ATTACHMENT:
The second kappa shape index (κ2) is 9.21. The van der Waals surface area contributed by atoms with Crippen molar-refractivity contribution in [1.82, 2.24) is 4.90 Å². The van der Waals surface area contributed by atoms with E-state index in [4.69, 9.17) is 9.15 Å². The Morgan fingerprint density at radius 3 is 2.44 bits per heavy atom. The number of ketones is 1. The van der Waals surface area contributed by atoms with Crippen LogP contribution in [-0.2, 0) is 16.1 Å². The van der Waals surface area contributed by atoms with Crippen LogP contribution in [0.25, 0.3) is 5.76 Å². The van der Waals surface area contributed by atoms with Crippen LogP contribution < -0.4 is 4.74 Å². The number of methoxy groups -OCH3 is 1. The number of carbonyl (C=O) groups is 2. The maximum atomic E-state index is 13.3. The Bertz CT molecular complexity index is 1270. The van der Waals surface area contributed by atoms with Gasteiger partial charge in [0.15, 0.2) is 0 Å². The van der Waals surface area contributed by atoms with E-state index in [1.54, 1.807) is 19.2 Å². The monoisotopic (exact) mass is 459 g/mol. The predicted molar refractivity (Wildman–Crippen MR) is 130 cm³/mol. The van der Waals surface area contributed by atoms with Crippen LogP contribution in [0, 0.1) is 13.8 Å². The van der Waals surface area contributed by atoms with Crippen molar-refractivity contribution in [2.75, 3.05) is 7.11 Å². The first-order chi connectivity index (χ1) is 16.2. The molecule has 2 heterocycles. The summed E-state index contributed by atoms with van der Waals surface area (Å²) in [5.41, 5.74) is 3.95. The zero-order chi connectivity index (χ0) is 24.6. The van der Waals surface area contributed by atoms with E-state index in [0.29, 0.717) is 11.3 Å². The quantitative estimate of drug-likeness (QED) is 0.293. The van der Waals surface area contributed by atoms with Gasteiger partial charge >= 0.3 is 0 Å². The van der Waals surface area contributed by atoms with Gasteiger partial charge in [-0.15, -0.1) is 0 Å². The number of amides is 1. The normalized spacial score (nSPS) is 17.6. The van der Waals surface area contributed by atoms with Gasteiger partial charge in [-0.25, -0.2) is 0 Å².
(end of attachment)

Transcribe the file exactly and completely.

The second kappa shape index (κ2) is 9.21. The van der Waals surface area contributed by atoms with Crippen molar-refractivity contribution in [1.82, 2.24) is 4.90 Å². The van der Waals surface area contributed by atoms with E-state index in [4.69, 9.17) is 9.15 Å². The Morgan fingerprint density at radius 3 is 2.44 bits per heavy atom. The number of ketones is 1. The van der Waals surface area contributed by atoms with Crippen LogP contribution in [-0.2, 0) is 16.1 Å². The van der Waals surface area contributed by atoms with Crippen LogP contribution in [0.25, 0.3) is 5.76 Å². The van der Waals surface area contributed by atoms with Crippen LogP contribution < -0.4 is 4.74 Å². The number of methoxy groups -OCH3 is 1. The number of carbonyl (C=O) groups is 2. The maximum atomic E-state index is 13.3. The Bertz CT molecular complexity index is 1270. The van der Waals surface area contributed by atoms with Gasteiger partial charge in [0.15, 0.2) is 0 Å². The van der Waals surface area contributed by atoms with E-state index in [1.54, 1.807) is 19.2 Å². The monoisotopic (exact) mass is 459 g/mol. The predicted molar refractivity (Wildman–Crippen MR) is 130 cm³/mol. The van der Waals surface area contributed by atoms with Crippen LogP contribution in [0, 0.1) is 13.8 Å². The van der Waals surface area contributed by atoms with Crippen molar-refractivity contribution in [2.75, 3.05) is 7.11 Å². The first-order chi connectivity index (χ1) is 16.2. The molecule has 2 heterocycles. The summed E-state index contributed by atoms with van der Waals surface area (Å²) in [5.41, 5.74) is 3.95. The zero-order chi connectivity index (χ0) is 24.6. The van der Waals surface area contributed by atoms with E-state index in [0.29, 0.717) is 11.3 Å². The quantitative estimate of drug-likeness (QED) is 0.293. The van der Waals surface area contributed by atoms with Gasteiger partial charge >= 0.3 is 0 Å². The van der Waals surface area contributed by atoms with Gasteiger partial charge in [-0.15, -0.1) is 0 Å². The number of amides is 1. The normalized spacial score (nSPS) is 17.6. The van der Waals surface area contributed by atoms with Gasteiger partial charge in [-0.25, -0.2) is 0 Å².